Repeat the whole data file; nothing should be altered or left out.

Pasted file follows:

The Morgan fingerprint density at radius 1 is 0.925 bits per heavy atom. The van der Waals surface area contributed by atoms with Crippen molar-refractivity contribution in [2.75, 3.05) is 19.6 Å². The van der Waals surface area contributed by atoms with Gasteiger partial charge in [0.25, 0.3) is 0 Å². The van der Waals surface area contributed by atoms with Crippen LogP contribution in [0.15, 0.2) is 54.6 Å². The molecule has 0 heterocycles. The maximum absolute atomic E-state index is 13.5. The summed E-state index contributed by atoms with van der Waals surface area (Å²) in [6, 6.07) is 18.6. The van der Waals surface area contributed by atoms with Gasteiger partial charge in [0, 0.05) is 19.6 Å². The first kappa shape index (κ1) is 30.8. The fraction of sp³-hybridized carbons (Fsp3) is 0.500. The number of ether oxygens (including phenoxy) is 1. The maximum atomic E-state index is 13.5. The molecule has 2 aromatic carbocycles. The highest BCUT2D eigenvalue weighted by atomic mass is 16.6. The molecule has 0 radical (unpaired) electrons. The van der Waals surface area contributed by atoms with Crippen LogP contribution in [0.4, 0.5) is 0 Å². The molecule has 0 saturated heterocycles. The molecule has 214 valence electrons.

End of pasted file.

The Morgan fingerprint density at radius 1 is 0.925 bits per heavy atom. The van der Waals surface area contributed by atoms with Crippen molar-refractivity contribution in [2.75, 3.05) is 19.6 Å². The van der Waals surface area contributed by atoms with Gasteiger partial charge in [0.25, 0.3) is 0 Å². The van der Waals surface area contributed by atoms with Crippen LogP contribution in [0.15, 0.2) is 54.6 Å². The molecule has 0 heterocycles. The maximum absolute atomic E-state index is 13.5. The summed E-state index contributed by atoms with van der Waals surface area (Å²) in [6, 6.07) is 18.6. The van der Waals surface area contributed by atoms with Gasteiger partial charge in [0, 0.05) is 19.6 Å². The first kappa shape index (κ1) is 30.8. The fraction of sp³-hybridized carbons (Fsp3) is 0.500. The number of ether oxygens (including phenoxy) is 1. The maximum atomic E-state index is 13.5. The molecule has 2 aromatic carbocycles. The highest BCUT2D eigenvalue weighted by atomic mass is 16.6. The molecule has 0 radical (unpaired) electrons. The van der Waals surface area contributed by atoms with Crippen LogP contribution in [0.4, 0.5) is 0 Å². The molecule has 0 saturated heterocycles. The molecule has 214 valence electrons.